It was between stints working for Vince McMahon that Mickie began truly focusing on her music, releasing two albums in 2010 and 2013.
Both of these records were firmly of the country music variety, including original songs and compositions by celebrated songwriters within the genre. Her second album was even a mild hit, thanks a title track called “Somebody’s Gotta Pay,” released with a music video featuring James’s former WWE rival Trish Stratus and her husband, TNA and NWA superstar Magnus. James is also noteworthy for singing and co-writing her TNA theme song “Hardcore Country.” While her own musical success has been modest, James has proven her value as a performer by serving as the opening act for major acts like Rascal Flatts and Montgomery Gentry.
3 Lita Combines Her Loves With The Luchagors
One of the first female superstars in WWE to fly off the top rope and bounce around like a cruiserweight, Lita was revolutionizing women’s wrestling long before the genre’s current explosion. Immediately upon Lita’s debut, she immensely overshadowed Essa Rios, who was supposed to be her client, leading to a singles career that repeatedly affirmed her status as a true star. Lita’s skills also earned her four WWE Women’s Championships and repeat acclaim as one of the best performers in the world regardless of gender. For these reasons, she’s still acknowledged as a vanguard of the industry as a WWE Hall of Famer, regularly making appearances to this day when she’s available.
Matching her rebellious spirit and wild tattoos, when not getting in the ring, Lita was a member of the punk rock band The Luchagors from 2006 to 2014. She was actually one of the founding members alongside guitarist Shane Morton, who was also briefly her boyfriend. The Luchagors would only release one self-titled album during their eight years together, produced by former Skid Row bassist Rachel Bolan. Unfortunately, it wasn’t all that successful for the group, and subsequent attempts at touring didn’t set the world on fire, either. Talk of a follow up produced by Rancid’s Lars Frederiksen soon fell apart, and the band dissolved not long after.
2 Jeff Hardy’s Band Has An Appropriately Weird Name
Painting his face random colors and flailing around in wanton fashion when making his way to the ring, Jeff Hardy definitely took parts of his persona from the rock and roll handbook. Matt may have been the Hardy Boy to use “Live For the Moment” as a theme song, but it was Jeff who truly embodied the phrase, and the overall spirit of Team Extreme. Jeff’s status as a would be rock god also plays in to the way fans respond to him, with certain female teenage fans still treating the man like he was Elvis, The Beatles, and the Backstreet Boys all at their peak rolled into one.
Recognizing his reputation, Hardy has been moonlighting in the alternative rock band PeroxWhy?Gen since 2003. At first, there were actually two wrestlers in the group, as Hardy co-founded the act with former WWE and TNA superstar Shannon Moore. While the self-proclaimed Prince of Punk left the band early on, Hardy has remains a member to this day, playing a major role in all three albums they’ve released. Matching the band’s weird name, the titles to these records are all quite wordy and strange, like “Plurality of Worlds” and “Precession of the Equinoxes,” suggesting his “Broken” brother Matt might be helping out with the lyrics.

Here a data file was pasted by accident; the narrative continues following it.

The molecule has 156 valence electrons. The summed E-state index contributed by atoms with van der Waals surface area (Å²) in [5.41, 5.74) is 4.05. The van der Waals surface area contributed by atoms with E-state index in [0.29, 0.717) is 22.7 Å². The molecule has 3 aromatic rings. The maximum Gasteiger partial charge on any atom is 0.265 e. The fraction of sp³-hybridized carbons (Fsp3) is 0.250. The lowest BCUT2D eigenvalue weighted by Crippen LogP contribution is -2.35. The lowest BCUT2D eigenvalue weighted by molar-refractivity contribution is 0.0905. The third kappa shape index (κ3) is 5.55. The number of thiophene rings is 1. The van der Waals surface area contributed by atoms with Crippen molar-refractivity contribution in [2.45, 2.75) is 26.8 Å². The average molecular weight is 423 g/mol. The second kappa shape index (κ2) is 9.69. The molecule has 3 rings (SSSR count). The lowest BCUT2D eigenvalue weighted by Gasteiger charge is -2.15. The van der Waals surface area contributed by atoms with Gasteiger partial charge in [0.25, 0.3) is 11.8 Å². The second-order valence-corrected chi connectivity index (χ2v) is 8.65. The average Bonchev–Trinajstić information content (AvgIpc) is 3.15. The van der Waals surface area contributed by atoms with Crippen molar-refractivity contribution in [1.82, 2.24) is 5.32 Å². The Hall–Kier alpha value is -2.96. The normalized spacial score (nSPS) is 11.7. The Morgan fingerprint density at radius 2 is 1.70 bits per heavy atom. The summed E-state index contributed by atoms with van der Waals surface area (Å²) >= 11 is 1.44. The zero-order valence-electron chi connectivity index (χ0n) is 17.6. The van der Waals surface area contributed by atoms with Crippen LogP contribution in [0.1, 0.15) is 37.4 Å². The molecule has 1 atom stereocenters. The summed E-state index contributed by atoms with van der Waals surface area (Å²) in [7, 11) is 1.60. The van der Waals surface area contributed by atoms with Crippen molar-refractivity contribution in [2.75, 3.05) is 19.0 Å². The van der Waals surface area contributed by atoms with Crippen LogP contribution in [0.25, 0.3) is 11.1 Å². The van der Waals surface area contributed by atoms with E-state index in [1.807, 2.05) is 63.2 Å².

1 Hulk Hogan Made A Few Albums (They Didn’t Rule)
As with just about everything he does in life, Hulk Hogan was been caught severely exaggerating his musical career in the past, but this hardly means it didn’t happen at all. No, there was never any actual discussion about him playing bass for Metallica, and none of the band members ever met him personally. Hogan did have a genuine interest in joining when he heard the band was looking for a new bassist, though, and claims he would have quit wrestling on the spot for the opportunity.
While Hogan’s dreams of becoming an equally important icon to metal as he is to wrestling never came to light, this didn’t stop him from making a few songs on his own.
In fact, while he never auditioned for Metallica in person, he claimed to have sent the band tapes of a single he recorded with the band Green Jelly as an unofficial audition. In addition to that single, Hogan also released a Japanese pop EP called “Hulk Hogan & Itch Band,” followed by a full pop/rap album produced by WCW, called “Hulk Rules.” None of these releases exactly set the musical world on fire, but Hogan’s fame in WCW was enough to make “Hulk Rules” a mild hit on the Billboard kid’s chart.
Sources: Wales Online, Toronto.com, Loudwire